tidal flat

Level muddy surface bordering an estuary, alternately submerged and exposed to the air by changing tidal levels. In addition to the alternating submergence and exposure, the varying influences of fresh river water and salty marine waters cause physical conditions to vary more widely than in any other marine environment. The mud of a tidal flat is usually rich in dissolved nutrients, plankton, and organic debris, and it supports large numbers of small animals such as crabs and worms. Vegetation is generally sparse, but mats of blue or blue-green algae (see cyanobacteria) may be present.

Learn more about tidal flat with a free trial on Britannica.com.

or pan or flat or dry lake

Flat-bottomed depression that is periodically covered by water. Playas occur in interior desert basins and adjacent to coasts in arid and semiarid regions. The water that periodically covers the playa slowly filters into the groundwater system or evaporates into the atmosphere, causing the deposition of salt, sand, and mud along the bottom and around the edges of the depression.

Learn more about playa with a free trial on Britannica.com.

Flat is a census-designated place (CDP) in Yukon-Koyukuk Census Area, Alaska, United States. As of the 2000 census, the population of the CDP is 4. According to the United States Census Bureau, it is one of only 6 places in the United States with a population of four people. The others are Blacksville, Georgia, Northwest Hancock, Maine, Township 157-30, Minnesota, Victory Township, Minnesota, and Bean's Purchase, New Hampshire.


Prospectors John Beaton and W.A. Dikeman discovered gold on Otter Creek on 25 December 1908. News of the discovery spread slowly, but a small rush of miners arrived in the summer of 1909 and built a small camp they called Flat City. More gold was discovered on nearby Flat Creek and a massive stampede arrived in 1910. Peter Miscovich, Lars Ostnes, and David Strandberg were prominent early arrivals that, like Beaton, successfully mined long after the initial "boomtown" had faded. By 1914, the community had expanded to about 6,000 people, complete with an elementary school, a telephone system, two stores, a hotel, restaurant, pool hall, laundry and jail. However, by 1930, the population had declined to 124. Flat was never officially townsited and sits on mining claims, making its existence illegal, but an official U.S. Post Office served the few residents until it was closed in 2000.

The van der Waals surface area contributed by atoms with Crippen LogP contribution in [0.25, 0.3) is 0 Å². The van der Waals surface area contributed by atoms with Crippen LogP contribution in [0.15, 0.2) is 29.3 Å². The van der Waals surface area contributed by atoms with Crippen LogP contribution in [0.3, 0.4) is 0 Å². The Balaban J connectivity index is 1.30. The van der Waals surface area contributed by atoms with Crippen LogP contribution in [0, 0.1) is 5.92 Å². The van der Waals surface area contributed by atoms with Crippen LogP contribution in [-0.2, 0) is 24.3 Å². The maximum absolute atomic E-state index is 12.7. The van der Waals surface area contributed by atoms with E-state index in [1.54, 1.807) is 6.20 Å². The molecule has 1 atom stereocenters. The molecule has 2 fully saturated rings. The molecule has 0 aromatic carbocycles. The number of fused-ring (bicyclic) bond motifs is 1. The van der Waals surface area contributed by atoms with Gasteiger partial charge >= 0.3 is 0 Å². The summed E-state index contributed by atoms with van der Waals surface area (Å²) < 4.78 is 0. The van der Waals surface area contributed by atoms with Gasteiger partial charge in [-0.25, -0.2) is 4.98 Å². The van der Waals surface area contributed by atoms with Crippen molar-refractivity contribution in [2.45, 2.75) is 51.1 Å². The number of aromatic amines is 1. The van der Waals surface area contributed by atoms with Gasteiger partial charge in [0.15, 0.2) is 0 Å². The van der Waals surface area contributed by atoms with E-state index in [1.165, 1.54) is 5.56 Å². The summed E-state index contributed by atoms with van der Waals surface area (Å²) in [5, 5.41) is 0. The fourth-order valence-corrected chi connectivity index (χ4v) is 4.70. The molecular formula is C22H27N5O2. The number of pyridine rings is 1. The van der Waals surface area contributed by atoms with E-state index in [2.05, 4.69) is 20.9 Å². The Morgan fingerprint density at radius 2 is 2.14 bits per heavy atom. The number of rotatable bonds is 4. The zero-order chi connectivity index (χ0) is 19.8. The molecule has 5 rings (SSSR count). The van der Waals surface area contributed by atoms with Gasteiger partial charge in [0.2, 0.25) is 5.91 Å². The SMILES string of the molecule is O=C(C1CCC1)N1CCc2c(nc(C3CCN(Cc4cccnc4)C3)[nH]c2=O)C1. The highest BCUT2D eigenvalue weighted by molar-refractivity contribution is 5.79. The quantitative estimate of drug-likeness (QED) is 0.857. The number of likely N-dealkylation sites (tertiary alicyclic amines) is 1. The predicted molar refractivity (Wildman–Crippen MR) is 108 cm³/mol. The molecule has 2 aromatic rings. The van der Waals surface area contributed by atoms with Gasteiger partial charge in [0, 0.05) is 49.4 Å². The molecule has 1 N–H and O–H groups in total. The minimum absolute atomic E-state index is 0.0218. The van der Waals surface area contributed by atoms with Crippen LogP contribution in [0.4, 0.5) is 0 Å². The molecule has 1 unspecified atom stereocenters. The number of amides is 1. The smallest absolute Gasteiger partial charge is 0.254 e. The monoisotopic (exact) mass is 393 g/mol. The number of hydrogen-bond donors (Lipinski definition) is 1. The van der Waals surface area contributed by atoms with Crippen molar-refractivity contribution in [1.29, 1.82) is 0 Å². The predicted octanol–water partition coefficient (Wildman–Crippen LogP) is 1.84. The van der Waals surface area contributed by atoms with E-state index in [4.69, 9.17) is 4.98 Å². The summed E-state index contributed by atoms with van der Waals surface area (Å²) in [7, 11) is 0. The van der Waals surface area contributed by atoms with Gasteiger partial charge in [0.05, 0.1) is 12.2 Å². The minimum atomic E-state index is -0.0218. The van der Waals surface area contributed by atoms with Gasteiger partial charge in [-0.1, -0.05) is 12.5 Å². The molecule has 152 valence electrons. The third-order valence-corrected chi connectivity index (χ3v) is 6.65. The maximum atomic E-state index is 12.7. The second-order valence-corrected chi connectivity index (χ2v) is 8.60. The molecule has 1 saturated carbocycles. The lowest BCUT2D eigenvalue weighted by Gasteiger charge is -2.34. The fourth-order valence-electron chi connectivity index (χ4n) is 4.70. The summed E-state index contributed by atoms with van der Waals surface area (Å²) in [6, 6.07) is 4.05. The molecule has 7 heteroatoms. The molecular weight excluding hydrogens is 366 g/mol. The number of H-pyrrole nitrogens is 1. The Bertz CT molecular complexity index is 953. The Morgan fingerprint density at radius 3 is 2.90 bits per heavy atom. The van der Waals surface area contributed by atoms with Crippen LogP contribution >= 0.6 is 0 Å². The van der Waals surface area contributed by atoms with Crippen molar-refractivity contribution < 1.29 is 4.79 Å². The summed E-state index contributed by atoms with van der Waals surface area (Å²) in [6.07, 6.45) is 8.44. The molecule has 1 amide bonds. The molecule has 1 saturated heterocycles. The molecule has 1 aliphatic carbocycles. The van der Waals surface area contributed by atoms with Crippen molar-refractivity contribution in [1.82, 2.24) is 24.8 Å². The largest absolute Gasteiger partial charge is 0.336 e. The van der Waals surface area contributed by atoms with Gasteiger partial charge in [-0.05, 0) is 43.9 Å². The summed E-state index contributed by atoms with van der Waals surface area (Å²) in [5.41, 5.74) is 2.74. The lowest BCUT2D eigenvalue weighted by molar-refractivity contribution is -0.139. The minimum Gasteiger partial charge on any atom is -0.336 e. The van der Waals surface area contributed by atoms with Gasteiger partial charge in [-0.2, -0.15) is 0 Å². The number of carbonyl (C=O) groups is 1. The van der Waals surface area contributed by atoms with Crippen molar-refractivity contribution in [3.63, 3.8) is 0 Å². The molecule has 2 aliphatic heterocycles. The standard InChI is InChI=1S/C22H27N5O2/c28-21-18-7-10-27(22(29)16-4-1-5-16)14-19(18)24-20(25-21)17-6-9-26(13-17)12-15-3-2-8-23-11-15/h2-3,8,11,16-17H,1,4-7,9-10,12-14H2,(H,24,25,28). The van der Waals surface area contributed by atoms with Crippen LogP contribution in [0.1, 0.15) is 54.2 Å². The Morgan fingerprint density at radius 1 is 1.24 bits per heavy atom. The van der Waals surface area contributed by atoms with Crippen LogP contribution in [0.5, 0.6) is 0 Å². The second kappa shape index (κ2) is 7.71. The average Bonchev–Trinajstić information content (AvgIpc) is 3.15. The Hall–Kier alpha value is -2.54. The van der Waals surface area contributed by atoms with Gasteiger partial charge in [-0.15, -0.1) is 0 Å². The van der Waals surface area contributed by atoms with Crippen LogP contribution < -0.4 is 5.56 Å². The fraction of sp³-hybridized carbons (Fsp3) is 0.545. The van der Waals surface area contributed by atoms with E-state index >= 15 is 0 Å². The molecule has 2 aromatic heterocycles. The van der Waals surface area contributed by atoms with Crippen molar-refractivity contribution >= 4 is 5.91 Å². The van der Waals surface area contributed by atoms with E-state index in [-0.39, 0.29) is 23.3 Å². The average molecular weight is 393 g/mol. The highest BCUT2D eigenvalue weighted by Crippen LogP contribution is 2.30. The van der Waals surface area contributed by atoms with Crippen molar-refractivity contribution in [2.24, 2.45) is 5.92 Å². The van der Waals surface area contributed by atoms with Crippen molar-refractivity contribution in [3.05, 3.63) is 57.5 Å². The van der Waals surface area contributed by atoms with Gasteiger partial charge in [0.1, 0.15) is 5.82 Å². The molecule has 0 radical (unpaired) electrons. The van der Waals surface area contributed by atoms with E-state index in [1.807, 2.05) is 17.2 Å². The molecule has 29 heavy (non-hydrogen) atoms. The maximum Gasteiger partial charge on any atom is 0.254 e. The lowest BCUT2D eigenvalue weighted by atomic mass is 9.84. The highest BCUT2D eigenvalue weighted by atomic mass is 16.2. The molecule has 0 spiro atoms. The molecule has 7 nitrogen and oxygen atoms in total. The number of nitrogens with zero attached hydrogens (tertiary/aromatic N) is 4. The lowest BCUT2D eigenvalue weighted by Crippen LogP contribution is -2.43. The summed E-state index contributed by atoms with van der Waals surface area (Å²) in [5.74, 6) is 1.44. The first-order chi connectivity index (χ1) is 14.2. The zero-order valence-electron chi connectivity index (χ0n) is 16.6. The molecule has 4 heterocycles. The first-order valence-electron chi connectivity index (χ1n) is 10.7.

Flat is located at (62.454135, -158.008284), 7 miles southeast of Iditarod.

According to the United States Census Bureau, the CDP has a total area of 161.1 square miles (417.2 km²), of which, 161.1 square miles (417.2 km²) of it is land and none of it is covered by water.


As of the census of 2000, there were 4 people, 1 household, and 1 family residing in the town. The population density was 0.0 people per square mile (0.0/km²). There were 3 housing units at an average density of 0.0/sq mi (0.0/km²). The racial makeup of the CDP was 100.00% White.

There was 1 household, composed of a married couple with children under the age of 18 living with them.

In the CDP the population was spread out with 25.0% under the age of 18, 25.0% from 18 to 24, 25.0% from 25 to 44, and 25.0% from 45 to 64. The median age was 33 years. For every 100 females there were 100.0 males. For every 100 females age 18 and over, there were 200.0 males.


External links

Search another word or see flaton Dictionary | Thesaurus |Spanish
Copyright © 2015 Dictionary.com, LLC. All rights reserved.
  • Please Login or Sign Up to use the Recent Searches feature